Riitta Oksanen is the President of the EES. She works as a senior advisor at the Finnish Ministry for Foreign Affairs, Development Evaluation Unit. In this post Riitta diablogues with André Martinuzzi who is founding director of the Institute for Managing Sustainability at the Vienna University of Economics and Business (www.sustainability.eu). During the last 15 years he has co-ordinated several projects in the EU Framework Programme, on behalf of six different EU DGs, Eurostat and the UN Development Programme. His main areas of research are corporate sustainability, sustainable development policies, evaluation, and knowledge brokerage. Since 2014 he co-ordinates the EES Thematic Working Group on “Evaluation of Sustainability”.
Riitta: The 2030 agenda includes a commitment to evaluate the sustainable development goals, SDGs. This is in addition to the progress monitoring activities, and new compared to what was done for the MDGs. What do you think are the most important implications of this new commitment?
André: The SDGs are a major step forward as they form a global reference framework for national policies, public and sectorial programmes, industries and companies. Together with effective implementation and evaluation processes they offer for the first time a global multi-level governance system addressing the major societal challenges of the Anthropocene. For policy makers and programme managers they provide a standardization and operationalization of such previously rather vague terms as sustainable development, well-being or societal progress. For managers they provide an indicator system that has the potential to link the micro level of individual corporations with the macro level of the economy, the society and the environment. In doing so, they can boost corporate responsibility and orient business activities to areas where solutions are needed. For evaluators the SDGs make life a lot easier: they offer a global referential framework and an indicator system for evaluating the outcomes and impacts of policies, programmes and projects to the most important issue areas of our time.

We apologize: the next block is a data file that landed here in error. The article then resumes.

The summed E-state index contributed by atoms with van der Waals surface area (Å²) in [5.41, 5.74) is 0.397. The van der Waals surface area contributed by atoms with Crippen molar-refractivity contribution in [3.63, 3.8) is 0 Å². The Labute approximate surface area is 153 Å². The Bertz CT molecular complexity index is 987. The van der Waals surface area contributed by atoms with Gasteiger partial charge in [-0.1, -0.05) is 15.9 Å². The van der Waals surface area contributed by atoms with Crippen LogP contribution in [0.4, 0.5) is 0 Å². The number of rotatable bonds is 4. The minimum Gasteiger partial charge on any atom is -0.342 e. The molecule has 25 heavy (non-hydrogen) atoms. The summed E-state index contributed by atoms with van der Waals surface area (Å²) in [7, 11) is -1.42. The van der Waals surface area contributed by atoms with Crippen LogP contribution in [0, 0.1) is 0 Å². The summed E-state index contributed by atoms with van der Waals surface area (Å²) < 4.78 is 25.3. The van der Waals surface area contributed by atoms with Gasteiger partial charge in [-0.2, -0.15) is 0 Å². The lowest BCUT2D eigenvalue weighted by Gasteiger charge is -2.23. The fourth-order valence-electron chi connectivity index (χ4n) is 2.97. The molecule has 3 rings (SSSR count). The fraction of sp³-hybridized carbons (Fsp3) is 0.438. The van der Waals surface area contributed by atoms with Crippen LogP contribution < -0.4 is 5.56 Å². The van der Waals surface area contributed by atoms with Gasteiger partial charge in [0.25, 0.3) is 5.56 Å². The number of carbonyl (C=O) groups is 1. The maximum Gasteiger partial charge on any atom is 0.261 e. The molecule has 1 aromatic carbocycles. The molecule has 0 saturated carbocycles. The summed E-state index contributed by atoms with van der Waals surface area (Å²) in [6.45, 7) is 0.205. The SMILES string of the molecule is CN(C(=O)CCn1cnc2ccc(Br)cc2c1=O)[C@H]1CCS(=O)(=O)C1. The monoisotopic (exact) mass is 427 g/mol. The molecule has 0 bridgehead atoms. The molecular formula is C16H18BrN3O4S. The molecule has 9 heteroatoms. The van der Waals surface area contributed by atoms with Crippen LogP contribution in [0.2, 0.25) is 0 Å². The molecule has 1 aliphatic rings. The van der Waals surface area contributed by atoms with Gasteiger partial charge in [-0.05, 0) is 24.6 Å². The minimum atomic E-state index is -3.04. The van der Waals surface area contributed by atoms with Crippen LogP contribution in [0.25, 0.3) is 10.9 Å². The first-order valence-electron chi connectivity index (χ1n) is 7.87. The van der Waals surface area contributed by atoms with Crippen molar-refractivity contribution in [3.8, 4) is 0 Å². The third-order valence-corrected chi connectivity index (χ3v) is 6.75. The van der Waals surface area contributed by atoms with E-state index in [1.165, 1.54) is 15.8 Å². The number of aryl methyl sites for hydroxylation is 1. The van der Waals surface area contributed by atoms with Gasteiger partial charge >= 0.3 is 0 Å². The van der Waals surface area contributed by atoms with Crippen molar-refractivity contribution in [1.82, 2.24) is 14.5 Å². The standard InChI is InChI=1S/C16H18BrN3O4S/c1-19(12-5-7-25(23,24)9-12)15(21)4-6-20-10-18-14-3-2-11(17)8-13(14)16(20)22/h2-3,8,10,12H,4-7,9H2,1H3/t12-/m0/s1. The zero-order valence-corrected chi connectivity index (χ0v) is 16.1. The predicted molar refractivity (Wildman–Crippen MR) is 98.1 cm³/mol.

Riitta: You describe the complexity in the comprehensive SDGs framework in a very positive way! The SDGs do provide an opportunity for new ways of working. One thing is obvious: For success we will need strong partnerships. In your view, looking though the evaluation lens, what are the most important partnerships, and what are the new partnerships, that we need? What can we do to encourage these partnerships?
André: We need to better bridge between the different sub-communities, such as evaluation (understood as ex-post programme assessments), policy appraisals and impact assessment (mostly understood as ex-ante policy assessments), monitoring (mostly indicator based work of national statistical offices) and the business sector (auditors and reporting experts). All of these communities deal with similar challenges regarding evaluation as well as regarding SDGs. If we manage to better link up the different communities and cover the different phases of the policy cycle, we may establish much better management systems, and improve policy learning and the utilization of evaluation results.